Apr
27
comment If null is bad, why do modern languages implement it?
Your question is probably meant to be rhetorical, but it just reveals a complete failure to understand or even attempt to understand -- all too common among C programmers who have a good grasp of the hardware level but fail at abstraction. First, on the expense: optimized implementations avoid the extra flag by representing the Nothing case of Maybe<reference type> with an invalid address -- null is a good candidate -- so the representation is identical. But while null is a legal but invalid value for a reference type, so it can be dereferenced, resulting in undefined behavior, ...
Apr
27
comment If null is bad, why do modern languages implement it?
Rust has no null at all and Ceylon has it as a separate type that can be used to compose "reference or null" types but null can never be the value of a reference ... Ceylon has no NullPointerException because such exceptions aren't semantically possible. And these languages are no less powerful for not having null ... but their designs reflect good, modern understanding of type theory. "Instead it allows you to specify which variables are allowed to hold null, and which aren't." -- this is quite wrong ... Option is a union type; no reference variable ever has a value of "Nothing".
Apr
27
comment If null is bad, why do modern languages implement it?
"No, it wouldn't solve the problem -- at least, not without introducing null references all over again." -- Such comments show a complete lack of understanding of type theory.
Apr
27
comment If null is bad, why do modern languages implement it?
Rust follows point 1 -- no null at all. Ceylon follows point 2 -- non-null by default. References that can be null are explicitly declared with a union type that includes either a reference or null, but null can never be the value of a plain reference. As a result, the language is completely safe and there's no NullPointerException because it isn't semantically possible.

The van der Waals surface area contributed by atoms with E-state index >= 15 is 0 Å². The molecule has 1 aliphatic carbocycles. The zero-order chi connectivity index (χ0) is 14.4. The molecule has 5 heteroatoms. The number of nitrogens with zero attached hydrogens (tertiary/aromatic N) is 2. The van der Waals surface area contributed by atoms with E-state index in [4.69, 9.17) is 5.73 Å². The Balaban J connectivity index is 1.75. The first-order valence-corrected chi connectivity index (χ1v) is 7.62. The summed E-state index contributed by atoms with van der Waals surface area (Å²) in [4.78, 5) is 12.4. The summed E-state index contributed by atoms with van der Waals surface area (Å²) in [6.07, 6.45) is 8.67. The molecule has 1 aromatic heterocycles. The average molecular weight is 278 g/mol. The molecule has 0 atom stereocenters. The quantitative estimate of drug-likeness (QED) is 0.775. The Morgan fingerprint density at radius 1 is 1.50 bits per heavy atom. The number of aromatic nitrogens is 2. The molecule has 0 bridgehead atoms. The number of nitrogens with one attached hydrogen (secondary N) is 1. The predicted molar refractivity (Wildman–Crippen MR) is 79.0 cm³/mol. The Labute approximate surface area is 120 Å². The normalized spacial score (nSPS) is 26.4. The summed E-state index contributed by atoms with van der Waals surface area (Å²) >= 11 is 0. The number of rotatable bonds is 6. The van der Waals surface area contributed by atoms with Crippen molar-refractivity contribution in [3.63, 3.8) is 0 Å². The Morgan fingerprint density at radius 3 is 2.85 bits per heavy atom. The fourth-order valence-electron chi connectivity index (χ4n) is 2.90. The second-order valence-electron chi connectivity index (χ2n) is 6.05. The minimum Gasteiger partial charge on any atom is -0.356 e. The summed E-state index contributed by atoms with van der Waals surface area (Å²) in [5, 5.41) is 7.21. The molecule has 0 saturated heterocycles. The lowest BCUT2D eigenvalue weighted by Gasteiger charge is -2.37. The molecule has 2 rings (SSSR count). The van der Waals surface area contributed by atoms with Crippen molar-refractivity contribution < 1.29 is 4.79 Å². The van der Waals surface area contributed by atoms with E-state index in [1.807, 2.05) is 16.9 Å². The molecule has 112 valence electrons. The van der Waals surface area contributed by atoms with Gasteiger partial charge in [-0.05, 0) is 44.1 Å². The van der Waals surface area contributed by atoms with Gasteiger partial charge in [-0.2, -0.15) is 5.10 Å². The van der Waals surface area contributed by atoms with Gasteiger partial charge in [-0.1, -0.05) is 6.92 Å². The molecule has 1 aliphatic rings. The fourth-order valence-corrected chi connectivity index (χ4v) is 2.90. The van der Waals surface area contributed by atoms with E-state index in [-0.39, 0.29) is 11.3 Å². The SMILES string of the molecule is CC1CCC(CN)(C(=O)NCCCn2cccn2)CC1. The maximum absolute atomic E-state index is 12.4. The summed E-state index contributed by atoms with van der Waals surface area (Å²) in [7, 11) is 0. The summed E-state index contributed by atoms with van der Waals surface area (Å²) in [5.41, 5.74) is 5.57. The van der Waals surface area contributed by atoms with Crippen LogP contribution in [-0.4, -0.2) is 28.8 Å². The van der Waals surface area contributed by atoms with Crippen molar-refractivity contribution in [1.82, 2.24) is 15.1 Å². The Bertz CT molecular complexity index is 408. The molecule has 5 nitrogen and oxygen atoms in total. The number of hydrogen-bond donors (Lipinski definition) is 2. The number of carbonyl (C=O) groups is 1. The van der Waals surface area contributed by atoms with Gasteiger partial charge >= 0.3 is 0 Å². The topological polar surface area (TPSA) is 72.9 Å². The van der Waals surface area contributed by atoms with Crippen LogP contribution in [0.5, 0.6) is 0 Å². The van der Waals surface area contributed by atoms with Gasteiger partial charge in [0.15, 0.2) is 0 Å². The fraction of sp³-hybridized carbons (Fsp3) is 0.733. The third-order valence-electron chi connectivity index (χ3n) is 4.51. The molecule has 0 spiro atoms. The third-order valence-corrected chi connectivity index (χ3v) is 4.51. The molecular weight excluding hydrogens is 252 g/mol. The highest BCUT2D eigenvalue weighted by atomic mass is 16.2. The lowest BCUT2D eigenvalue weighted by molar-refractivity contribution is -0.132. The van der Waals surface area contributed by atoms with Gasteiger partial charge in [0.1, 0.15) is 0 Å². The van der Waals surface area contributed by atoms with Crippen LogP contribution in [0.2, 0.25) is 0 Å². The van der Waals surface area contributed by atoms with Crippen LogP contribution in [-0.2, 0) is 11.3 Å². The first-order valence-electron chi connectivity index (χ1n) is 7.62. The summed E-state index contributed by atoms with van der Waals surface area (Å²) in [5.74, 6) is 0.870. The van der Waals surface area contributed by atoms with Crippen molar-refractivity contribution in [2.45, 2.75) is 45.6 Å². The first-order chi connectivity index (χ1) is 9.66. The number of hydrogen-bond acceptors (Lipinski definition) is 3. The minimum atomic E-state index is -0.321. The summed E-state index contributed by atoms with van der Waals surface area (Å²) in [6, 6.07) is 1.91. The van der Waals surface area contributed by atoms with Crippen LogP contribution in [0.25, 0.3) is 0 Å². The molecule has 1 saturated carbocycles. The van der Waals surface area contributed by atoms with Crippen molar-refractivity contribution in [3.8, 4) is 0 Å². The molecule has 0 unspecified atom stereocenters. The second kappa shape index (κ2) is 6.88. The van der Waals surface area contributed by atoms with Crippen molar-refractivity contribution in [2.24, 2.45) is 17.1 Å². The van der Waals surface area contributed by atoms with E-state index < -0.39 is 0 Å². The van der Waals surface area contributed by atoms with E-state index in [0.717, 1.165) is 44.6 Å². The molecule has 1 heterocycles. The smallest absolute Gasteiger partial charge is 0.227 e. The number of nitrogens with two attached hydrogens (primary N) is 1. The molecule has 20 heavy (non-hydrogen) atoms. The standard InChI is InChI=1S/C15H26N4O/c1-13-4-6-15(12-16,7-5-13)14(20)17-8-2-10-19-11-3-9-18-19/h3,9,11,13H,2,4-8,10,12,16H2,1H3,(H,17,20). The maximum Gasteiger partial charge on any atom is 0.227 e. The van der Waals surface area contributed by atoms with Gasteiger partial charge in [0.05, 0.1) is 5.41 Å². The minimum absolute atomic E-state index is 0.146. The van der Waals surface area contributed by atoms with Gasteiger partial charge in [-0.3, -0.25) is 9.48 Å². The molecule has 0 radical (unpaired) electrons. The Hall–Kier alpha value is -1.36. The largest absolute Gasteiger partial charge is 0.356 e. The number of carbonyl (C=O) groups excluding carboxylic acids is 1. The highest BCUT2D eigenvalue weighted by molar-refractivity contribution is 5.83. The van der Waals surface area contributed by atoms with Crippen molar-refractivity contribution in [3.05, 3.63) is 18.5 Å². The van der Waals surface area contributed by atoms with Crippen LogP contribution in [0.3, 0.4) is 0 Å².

Apr
27
comment If null is bad, why do modern languages implement it?
"The technically superior solutions are all more unwieldy " -- No, they aren't; both Rust and Ceylon are counterexamples.
Apr
27
comment If null is bad, why do modern languages implement it?
None of these answers show any understanding of the state of the art. Null has been completely removed from the programming model of Rust. Ceylon has null but it is always safe; there is no NullPointerException or equivalent because it isn't possible for it to occur. This is without any loss of power.
Apr
27
comment If null is bad, why do modern languages implement it?
"that's what parenthesis are for in English" -- "parenthesis" is singular in English.
Apr
27
comment If null is bad, why do modern languages implement it?
"WTF is up with you guys?" -- Intelligence and knowledge. "Of all the things that can and do go wrong with software, trying to dereference a null is no problem at all." -- false. " This is like asking why mathematics has zero, when it causes so many problems for division." -- No, it's nothing like that. " It refers to "no object" in exactly the same way that "zero cows" refers to no cows." -- false. "using Options - does not in fact get rid of null references. Instead it allows you to specify which variables are allowed to hold null, and which aren't." -- false.
Sep
26
comment Ordered enumeration: IEnumerable or Array (in C#)?
@StevenJeuris Your question wouldn't be necessary if C# were properly designed and had an ISortedCollection<T> interface, which you would extend if you needed the collection to be sorted. But since it doesn't, the only way to prevent misuse at compile time is to either extend an overly narrow type (IList<T>) or to extend IEnumerable<T> and do an unnecessary sort.
Aug
30
comment Why is DRY important?
"Strongly depends if doStuffX depends on each other or not." -- DRY has nothing to do with whether they depend on each other, but rather whether they duplicate decisions.